(NaturalNews) There's a revolt of sorts brewing among citizens of a growing number of states who realize that, no matter how much they pay on their mortgage or how long ago they may have paid that mortgage off, they never truly own their homes. Rather, because of the property tax, Americans really just rent their homes from the government.
On Tuesday, North Dakotans were trying to reassert their property rights by voting on Measure 2, a constitutional amendment that would eliminate the state's property tax for good.
"I would like to be able to know that my home, no matter what happens to my income or my life, is not going to be taken away from me because I can't pay a tax," said Susan Beehler, one in a group of North Dakotans who support ending the tax. "When did we come to believe that government should get rich and we should get poor?"
Beehler is part of a growing movement of Americans who have come to realize that no matter how much or how long they pay on their homes, all it takes to lose it to the state is failing one time to pay annual property taxes. Unlike a sales tax, which is a one-time charge, property taxes come up every year, meaning the levy is like a recurring lien on your home and land. And as long as it's around, you will always live under the threat of having your property confiscated.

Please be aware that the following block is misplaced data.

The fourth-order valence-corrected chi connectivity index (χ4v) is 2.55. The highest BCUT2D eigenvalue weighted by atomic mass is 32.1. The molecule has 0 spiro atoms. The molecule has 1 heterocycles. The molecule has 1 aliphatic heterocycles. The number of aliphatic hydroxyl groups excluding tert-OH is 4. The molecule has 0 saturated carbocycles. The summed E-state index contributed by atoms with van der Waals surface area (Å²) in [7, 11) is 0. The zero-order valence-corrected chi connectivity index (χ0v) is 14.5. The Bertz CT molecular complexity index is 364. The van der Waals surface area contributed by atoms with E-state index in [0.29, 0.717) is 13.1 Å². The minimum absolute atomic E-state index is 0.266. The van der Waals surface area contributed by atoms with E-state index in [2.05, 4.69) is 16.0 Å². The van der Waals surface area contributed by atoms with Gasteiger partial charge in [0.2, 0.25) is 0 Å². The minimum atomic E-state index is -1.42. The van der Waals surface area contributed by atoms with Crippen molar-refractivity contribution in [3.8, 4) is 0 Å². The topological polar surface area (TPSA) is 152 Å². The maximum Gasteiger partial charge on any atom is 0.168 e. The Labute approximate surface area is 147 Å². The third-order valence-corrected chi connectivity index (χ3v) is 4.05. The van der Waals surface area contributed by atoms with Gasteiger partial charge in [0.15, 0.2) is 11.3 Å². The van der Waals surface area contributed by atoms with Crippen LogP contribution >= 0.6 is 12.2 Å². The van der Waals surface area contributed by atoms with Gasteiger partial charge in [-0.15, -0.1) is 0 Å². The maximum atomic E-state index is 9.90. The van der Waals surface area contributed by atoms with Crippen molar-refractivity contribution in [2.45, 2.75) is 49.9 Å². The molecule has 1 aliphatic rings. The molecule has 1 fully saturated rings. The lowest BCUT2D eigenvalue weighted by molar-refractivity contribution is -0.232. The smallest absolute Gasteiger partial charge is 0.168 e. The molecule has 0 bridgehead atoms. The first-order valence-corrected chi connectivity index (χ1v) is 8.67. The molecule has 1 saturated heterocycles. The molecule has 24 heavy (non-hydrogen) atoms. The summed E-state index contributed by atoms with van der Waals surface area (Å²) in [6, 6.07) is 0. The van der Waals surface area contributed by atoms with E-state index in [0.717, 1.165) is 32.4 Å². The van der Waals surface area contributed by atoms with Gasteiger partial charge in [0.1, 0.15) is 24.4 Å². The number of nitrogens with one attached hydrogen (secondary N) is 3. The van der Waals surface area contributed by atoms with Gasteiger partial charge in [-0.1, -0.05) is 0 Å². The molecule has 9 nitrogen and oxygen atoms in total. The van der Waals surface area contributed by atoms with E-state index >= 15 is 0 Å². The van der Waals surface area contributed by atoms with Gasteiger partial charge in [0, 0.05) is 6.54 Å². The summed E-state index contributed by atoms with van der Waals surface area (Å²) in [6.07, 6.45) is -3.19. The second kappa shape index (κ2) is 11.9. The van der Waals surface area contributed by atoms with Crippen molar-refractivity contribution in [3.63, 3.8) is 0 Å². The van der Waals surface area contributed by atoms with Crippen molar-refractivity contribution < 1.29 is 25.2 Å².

One umbrella group called "Empower the Taxpayer" is hoping to convince even more Americans of the injustice of property taxes. Visitors to the group's website can download a free eBook called, Property Tax Revolution, and watch a video entitled, "Do We Really Own our Homes?" as well as others related to the movement.
Renters, not homeowners
"No tax should have the power to leave you homeless," says Jim Cox, a state representative in Pennsylvania who has proposed legislation there to eliminate the school property tax because, among other reasons, in the past residents have lost their homes to sheriff's sales over failure to pay their taxes.
"It means all of us are renters - none of us are homeowners," Charlene Nelson, a homemaker who became a leader of the effort to amend the state constitution, told The New York Times. That, she says, is the underlying problem with the property tax.
Not all North Dakotans seem interested in being liberated from property taxes, however. Among them is Republican Gov. Jack Dalrymple.
"It's mind-boggling, really," he said of how much of an effect repealing the tax would have on things. "We'd be changing everything, frankly."
"I have to say that we totally understand that North Dakotans are very concerned about their property tax payments," he told the Times. "You have a tension there, and people say this can't keep on."
High property taxes = lower economic growth.
"The problem in New Jersey is that our tax system is upside down, and that makes us uncompetitive. Unlike other states, we collect more in property taxes ($25.8 billion) than we do in income, sales and corporate taxes combined," he writes in a recent column.
Bottom line: Property taxes mean you never really own your home or your land. It's time to change that.
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